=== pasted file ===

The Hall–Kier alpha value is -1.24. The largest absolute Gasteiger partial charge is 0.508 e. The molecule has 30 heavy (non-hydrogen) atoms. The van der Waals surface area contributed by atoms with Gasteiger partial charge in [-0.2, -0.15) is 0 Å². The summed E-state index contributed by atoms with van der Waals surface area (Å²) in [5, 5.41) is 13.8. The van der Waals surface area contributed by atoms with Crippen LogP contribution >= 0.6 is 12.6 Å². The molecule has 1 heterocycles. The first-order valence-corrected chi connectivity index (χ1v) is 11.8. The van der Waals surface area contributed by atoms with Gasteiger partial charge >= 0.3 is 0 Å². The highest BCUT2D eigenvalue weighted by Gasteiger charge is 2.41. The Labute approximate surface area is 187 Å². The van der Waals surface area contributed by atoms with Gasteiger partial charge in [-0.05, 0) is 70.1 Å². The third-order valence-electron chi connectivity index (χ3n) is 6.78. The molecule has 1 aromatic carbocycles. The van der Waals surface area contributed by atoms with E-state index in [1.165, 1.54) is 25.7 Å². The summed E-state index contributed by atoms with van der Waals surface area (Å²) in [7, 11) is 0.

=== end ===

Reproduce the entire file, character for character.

The Hall–Kier alpha value is -1.24. The largest absolute Gasteiger partial charge is 0.508 e. The molecule has 30 heavy (non-hydrogen) atoms. The van der Waals surface area contributed by atoms with Gasteiger partial charge in [-0.2, -0.15) is 0 Å². The summed E-state index contributed by atoms with van der Waals surface area (Å²) in [5, 5.41) is 13.8. The van der Waals surface area contributed by atoms with Crippen LogP contribution >= 0.6 is 12.6 Å². The molecule has 1 heterocycles. The first-order valence-corrected chi connectivity index (χ1v) is 11.8. The van der Waals surface area contributed by atoms with Gasteiger partial charge >= 0.3 is 0 Å². The highest BCUT2D eigenvalue weighted by Gasteiger charge is 2.41. The Labute approximate surface area is 187 Å². The van der Waals surface area contributed by atoms with Gasteiger partial charge in [-0.05, 0) is 70.1 Å². The third-order valence-electron chi connectivity index (χ3n) is 6.78. The molecule has 1 aromatic carbocycles. The van der Waals surface area contributed by atoms with E-state index in [1.165, 1.54) is 25.7 Å². The summed E-state index contributed by atoms with van der Waals surface area (Å²) in [7, 11) is 0.